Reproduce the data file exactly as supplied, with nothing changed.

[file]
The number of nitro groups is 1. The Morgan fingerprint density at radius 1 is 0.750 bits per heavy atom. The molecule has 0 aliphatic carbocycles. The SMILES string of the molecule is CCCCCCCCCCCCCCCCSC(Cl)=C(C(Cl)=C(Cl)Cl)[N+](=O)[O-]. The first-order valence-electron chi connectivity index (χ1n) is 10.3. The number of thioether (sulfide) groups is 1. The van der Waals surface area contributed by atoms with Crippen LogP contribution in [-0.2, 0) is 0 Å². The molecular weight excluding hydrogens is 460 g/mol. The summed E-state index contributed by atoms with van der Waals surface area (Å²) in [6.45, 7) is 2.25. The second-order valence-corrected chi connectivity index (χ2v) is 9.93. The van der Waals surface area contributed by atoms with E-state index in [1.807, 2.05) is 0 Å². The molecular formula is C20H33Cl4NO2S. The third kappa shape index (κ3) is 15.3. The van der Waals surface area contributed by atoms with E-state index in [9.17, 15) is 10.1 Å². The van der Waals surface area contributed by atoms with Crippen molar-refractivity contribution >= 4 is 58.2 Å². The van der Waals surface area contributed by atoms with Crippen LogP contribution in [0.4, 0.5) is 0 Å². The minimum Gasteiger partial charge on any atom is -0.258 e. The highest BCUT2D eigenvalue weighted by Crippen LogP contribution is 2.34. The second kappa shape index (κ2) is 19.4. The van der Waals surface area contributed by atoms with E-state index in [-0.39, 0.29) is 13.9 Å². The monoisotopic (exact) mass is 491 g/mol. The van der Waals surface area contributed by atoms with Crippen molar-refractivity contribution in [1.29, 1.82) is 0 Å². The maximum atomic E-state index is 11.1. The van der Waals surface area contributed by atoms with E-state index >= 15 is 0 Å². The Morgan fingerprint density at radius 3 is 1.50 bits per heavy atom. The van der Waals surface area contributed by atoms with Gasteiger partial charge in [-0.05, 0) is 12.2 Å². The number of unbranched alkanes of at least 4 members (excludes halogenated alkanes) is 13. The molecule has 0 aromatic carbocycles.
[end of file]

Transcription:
The number of nitro groups is 1. The Morgan fingerprint density at radius 1 is 0.750 bits per heavy atom. The molecule has 0 aliphatic carbocycles. The SMILES string of the molecule is CCCCCCCCCCCCCCCCSC(Cl)=C(C(Cl)=C(Cl)Cl)[N+](=O)[O-]. The first-order valence-electron chi connectivity index (χ1n) is 10.3. The number of thioether (sulfide) groups is 1. The van der Waals surface area contributed by atoms with Crippen LogP contribution in [-0.2, 0) is 0 Å². The molecular weight excluding hydrogens is 460 g/mol. The summed E-state index contributed by atoms with van der Waals surface area (Å²) in [6.45, 7) is 2.25. The second-order valence-corrected chi connectivity index (χ2v) is 9.93. The van der Waals surface area contributed by atoms with E-state index in [1.807, 2.05) is 0 Å². The molecular formula is C20H33Cl4NO2S. The third kappa shape index (κ3) is 15.3. The van der Waals surface area contributed by atoms with E-state index in [9.17, 15) is 10.1 Å². The van der Waals surface area contributed by atoms with Crippen molar-refractivity contribution >= 4 is 58.2 Å². The van der Waals surface area contributed by atoms with Crippen LogP contribution in [0.4, 0.5) is 0 Å². The minimum Gasteiger partial charge on any atom is -0.258 e. The highest BCUT2D eigenvalue weighted by Crippen LogP contribution is 2.34. The second kappa shape index (κ2) is 19.4. The van der Waals surface area contributed by atoms with E-state index in [-0.39, 0.29) is 13.9 Å². The monoisotopic (exact) mass is 491 g/mol. The van der Waals surface area contributed by atoms with Crippen molar-refractivity contribution in [1.29, 1.82) is 0 Å². The maximum atomic E-state index is 11.1. The van der Waals surface area contributed by atoms with E-state index >= 15 is 0 Å². The Morgan fingerprint density at radius 3 is 1.50 bits per heavy atom. The van der Waals surface area contributed by atoms with Gasteiger partial charge in [-0.05, 0) is 12.2 Å². The number of unbranched alkanes of at least 4 members (excludes halogenated alkanes) is 13. The molecule has 0 aromatic carbocycles.